I’ve made many Halloween costumes before, but when I decided this year to make the Where the Wild Things Are costume, I was not really sure what I was getting into. I knew it was going to be larger and more elaborate than anything I had built before. I made this decision a little more than two weeks before Halloween, so it left me very little time. I just had to dive in and hope for the best.
I started with a design based on the Carol character from the Spike Jonze’s movie. I made a sketch and began that night. I needed a large base to start with so I used paper mache over a large exercise ball. I did several layers with newspaper and several with craft paper. When I was finished the sphere was very sturdy but still light.
I sketched the face onto the sphere and began to build out the features with more paper and foam core supports. I traced a bowl around where the eye sockets would dip in, carefully cut those areas out and simply turned them backward sunken into the sphere. I knew the most important part was to give the face depth. It couldn’t look like scraps glued to a ball, it needed to curve in and out like a real face.
I paper mached all the new features in place, including a nose and eyebrows I built up with crumpled paper. The eyeballs and horns were made in the same fashion. I shaped crumpled paper and taped it in place and paper mached over it until it was strong. It was frustrating since I generally had to wait overnight for all the new additions to dry.
Once the structure was complete, I used cheap white fabric draped over the head and face to map out how the fur would be cut. By laying the fabric as straight as possible, I traced and trimmed all the overlaps to make the seams. I traced that pattern onto my fur and used spray glue to apply it to the head.
I used model magic to create the fleshy looking nose. I also used it to make the teeth. It was a great material because it made them look nice and sharp but they were soft foam and not dangerous. I added more dimension to the fur on the face just by using brown markers in the crevices. The eyes and nose were hand painted.
The body was strips of fur sewn together and was stuffed with pillows. I did try to use a hula hoop for the waist of the body, but it really didn’t look as nice as pillows. The legs were felt sewn into pants and spray painted with a stencil I cut out. The hands were cheap garden gloves with fur glued to the backs and plastic (carved from the unused hula hoop) glued to the fingertips for nails. The feet were bear claw slippers I bought.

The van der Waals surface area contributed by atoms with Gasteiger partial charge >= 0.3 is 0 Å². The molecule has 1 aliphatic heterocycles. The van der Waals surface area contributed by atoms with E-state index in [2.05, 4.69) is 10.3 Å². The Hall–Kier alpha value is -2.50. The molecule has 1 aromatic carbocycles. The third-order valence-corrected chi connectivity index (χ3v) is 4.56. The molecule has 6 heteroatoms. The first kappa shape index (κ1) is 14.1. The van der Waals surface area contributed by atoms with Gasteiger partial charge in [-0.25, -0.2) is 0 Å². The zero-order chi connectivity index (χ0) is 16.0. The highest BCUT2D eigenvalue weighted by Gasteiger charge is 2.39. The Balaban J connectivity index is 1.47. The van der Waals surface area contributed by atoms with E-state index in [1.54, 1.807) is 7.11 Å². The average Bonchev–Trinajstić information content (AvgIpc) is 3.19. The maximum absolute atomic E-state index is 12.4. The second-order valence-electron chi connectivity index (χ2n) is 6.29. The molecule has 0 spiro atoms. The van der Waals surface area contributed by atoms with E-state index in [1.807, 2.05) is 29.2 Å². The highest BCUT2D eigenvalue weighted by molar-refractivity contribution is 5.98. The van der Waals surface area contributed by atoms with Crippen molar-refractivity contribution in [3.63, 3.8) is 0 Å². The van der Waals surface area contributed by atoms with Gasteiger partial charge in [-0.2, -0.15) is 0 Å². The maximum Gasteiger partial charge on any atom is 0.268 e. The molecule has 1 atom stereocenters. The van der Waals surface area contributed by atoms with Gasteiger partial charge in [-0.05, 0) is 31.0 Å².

I sewed a Max costume for myself to wear while I escorted The Wild Thing around. The costume lacked peripheral vision so some help was needed especially in doorways and tight quarters.
The total cost of the costume was around $200 give or take. I already owned a lot of the supplies so most of the expense went towards purchasing the fur.
Our costume was a huge success on Halloween night and I think it will live on as the best costume I will ever make.
11 thoughts on “Coolest Homemade Where the Wild Things Are Costume”
This is by far one of the best homemade costumes I’ve seen so far…..you totally deserve your win of the Grand Prize!!
I agree…..you deserve this win. I saw several of these this year even on the TODAY show….yours was by far the best! Congrats!
I read through your whole process, and I watched the videos… and I got to say, you are an incredibly well-deserved winner. Your hard work clearly shows and the costume came out fantastic! Great crafting! Congrats on the win!
Funny – I went through almost the same process to make my costume!!!
You are a magnificent artist! The costume is absolutely amazing!!! GREAT job!
Wow, you really deserved to win! That was amazing! All that detailed work! Amazing! I just watched all your videos and read through the whole thing! GREAT JOB!!
Its amazing what you can do with paper mache! Almost anything you think of can be possible! I admire your creativity and skill!!! I have been following the costumes on this site for 3 years, have submitted several, and was a 3rd place winner in the 2008 contest. Its amazing to see how the quality and variety of the costumes seemed to have flourished in a small amount of time. I guess this website really does help people with their ideas and creations!
I am speachless, you are an artiste!
my mom LOVES the book.
I had to comment…you did an AWESOME job!!!
Currently making one of these. What did you use to attach the helmet to his head? I have a lumberjack helmet that I was thinking of attaching. I tried stuffing it with pillow but it get heavy, awkward and not very good control over movement. I can see some rope of some sort in one of the pictures but would love details on how it was attached, how it was worn, and how well it held up.
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